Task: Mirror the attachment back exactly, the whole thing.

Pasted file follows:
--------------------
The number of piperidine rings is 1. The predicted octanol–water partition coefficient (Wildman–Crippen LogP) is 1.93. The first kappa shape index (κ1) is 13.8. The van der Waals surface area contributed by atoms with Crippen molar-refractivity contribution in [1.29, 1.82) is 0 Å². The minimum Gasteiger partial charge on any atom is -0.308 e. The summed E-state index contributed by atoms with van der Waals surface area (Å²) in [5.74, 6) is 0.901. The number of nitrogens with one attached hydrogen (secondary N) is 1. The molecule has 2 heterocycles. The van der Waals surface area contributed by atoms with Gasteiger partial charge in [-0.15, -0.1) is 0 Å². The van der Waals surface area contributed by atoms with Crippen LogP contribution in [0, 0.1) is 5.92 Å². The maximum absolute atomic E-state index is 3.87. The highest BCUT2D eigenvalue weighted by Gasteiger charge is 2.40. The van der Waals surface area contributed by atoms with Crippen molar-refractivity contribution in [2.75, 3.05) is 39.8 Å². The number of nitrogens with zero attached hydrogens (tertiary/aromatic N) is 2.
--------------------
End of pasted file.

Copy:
The number of piperidine rings is 1. The predicted octanol–water partition coefficient (Wildman–Crippen LogP) is 1.93. The first kappa shape index (κ1) is 13.8. The van der Waals surface area contributed by atoms with Crippen molar-refractivity contribution in [1.29, 1.82) is 0 Å². The minimum Gasteiger partial charge on any atom is -0.308 e. The summed E-state index contributed by atoms with van der Waals surface area (Å²) in [5.74, 6) is 0.901. The number of nitrogens with one attached hydrogen (secondary N) is 1. The molecule has 2 heterocycles. The van der Waals surface area contributed by atoms with Gasteiger partial charge in [-0.15, -0.1) is 0 Å². The van der Waals surface area contributed by atoms with Crippen LogP contribution in [0, 0.1) is 5.92 Å². The maximum absolute atomic E-state index is 3.87. The highest BCUT2D eigenvalue weighted by Gasteiger charge is 2.40. The van der Waals surface area contributed by atoms with Crippen molar-refractivity contribution in [2.75, 3.05) is 39.8 Å². The number of nitrogens with zero attached hydrogens (tertiary/aromatic N) is 2.